posted by AlexiaSky at 5:00 PM on April 18


It isn't bacteria that you would worry about; Vinegar is an acid and great at dissolving metals. You don't know what type of metal the spring was made out of, and as you've said, it changed colour. That probably means that you've got dissolved metal in your vinegar. Now, if that is say, iron, you are probably fine. If that is lead or tin, that is much less fine.

It will always smell fine, unless you add base to it. The smell is just the smell of acid, and most of them smell like that; I can't tell vinegar and hydrochloric acid apart by smell, except one is a lot stronger then the other, and I sure wouldn't want to cook with HCl.

Vinegar isn't that expensive, why risk it? Use it for cleaning, it works quite well for that. Or dissolving chicken bones in for a science experiment or something.
posted by Canageek at 6:12 PM on April 18 [5 favorites]


Apple cider vinegar can sometimes get darker over time, while remaining perfectly fine.

It's true you don't know what the composition of the spring was/is (although I really can't see the sense of using lead in a spring). I think it's likely steel wire and a small layer rusted off, but there's no way to know without a lab involved. If that uncertainty bothers you now and will continue to bother you, then toss it and make some more.
posted by zennie at 7:29 PM on April 18


You do know what the spring was made of; it was made of steel. I would be fucking shocked if it were anything else. It was made of mild steel, which is iron with some carbon in it, because that is the cheapest appropriate material for a spring of that kind. It was a silvery-gray metal, which means either steel, aluminum, or some exotic alloy (titanium, chrome-vanadium, tungsten carbide). Steel is the cheapest and it would work, so that's what it is.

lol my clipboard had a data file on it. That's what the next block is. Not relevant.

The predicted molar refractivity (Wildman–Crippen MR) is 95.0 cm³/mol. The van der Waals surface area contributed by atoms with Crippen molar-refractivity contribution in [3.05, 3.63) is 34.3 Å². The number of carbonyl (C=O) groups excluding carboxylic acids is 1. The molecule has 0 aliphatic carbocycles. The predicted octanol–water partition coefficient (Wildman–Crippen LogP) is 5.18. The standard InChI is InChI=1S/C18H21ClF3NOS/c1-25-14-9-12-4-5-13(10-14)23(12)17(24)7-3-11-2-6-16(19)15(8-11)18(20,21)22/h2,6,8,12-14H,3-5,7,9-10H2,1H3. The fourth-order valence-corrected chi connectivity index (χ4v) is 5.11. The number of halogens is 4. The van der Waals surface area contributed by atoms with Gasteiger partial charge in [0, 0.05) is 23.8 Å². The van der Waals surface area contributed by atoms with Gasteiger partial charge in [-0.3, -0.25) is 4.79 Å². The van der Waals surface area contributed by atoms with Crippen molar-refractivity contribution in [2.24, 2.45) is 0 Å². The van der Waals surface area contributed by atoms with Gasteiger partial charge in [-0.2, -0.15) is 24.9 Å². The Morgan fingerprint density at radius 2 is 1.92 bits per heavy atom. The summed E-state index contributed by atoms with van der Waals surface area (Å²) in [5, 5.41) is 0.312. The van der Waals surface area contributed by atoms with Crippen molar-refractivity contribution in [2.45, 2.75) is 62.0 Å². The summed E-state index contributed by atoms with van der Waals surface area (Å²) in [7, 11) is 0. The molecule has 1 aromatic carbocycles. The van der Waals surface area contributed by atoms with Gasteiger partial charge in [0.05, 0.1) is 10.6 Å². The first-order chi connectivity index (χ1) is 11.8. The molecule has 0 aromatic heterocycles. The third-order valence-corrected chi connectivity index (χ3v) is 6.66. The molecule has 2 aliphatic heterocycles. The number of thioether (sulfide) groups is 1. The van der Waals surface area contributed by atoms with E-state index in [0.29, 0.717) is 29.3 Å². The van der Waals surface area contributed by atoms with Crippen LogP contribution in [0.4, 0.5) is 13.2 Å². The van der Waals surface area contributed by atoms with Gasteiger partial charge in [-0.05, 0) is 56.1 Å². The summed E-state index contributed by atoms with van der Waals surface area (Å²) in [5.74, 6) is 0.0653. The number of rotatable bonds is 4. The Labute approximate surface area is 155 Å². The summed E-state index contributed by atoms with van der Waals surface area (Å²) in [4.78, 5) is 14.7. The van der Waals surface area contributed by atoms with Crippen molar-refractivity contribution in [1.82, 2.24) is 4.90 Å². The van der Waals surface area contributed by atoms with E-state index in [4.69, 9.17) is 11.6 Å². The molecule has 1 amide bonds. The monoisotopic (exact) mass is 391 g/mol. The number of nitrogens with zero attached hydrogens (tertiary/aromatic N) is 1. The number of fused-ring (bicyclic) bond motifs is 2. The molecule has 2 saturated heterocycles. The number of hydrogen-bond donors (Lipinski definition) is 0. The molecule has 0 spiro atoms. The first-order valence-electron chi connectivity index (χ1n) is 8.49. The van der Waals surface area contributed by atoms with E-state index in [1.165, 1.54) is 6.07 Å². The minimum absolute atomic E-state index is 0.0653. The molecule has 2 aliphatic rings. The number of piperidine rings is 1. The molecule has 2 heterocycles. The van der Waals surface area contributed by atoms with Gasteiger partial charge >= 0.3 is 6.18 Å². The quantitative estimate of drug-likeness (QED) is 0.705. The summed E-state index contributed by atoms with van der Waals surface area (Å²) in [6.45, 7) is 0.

Your vinegar is surely safe to drink; vinegar is quite inhospitable to microbes, and there's nothing toxic in a clothespin. If it tastes OK, I wouldn't worry about it. If it tastes odd, use it for cleaning.
posted by Scientist at 8:35 PM on April 18 [10 favorites]


I would not eat it because I avoid eating rust, metal and tiny, tiny bits of plastic.

I don't microwave plastic either. If you microwave plastic, you could probably eat it.
posted by Chaussette and the Pussy Cats at 8:41 PM on April 18


Yes!
posted by telstar at 11:33 PM on April 18


Oh god yes, I wouldn't even think twice. Steel is no problems, plastic wouldn't corrode and if it did would go straight through you.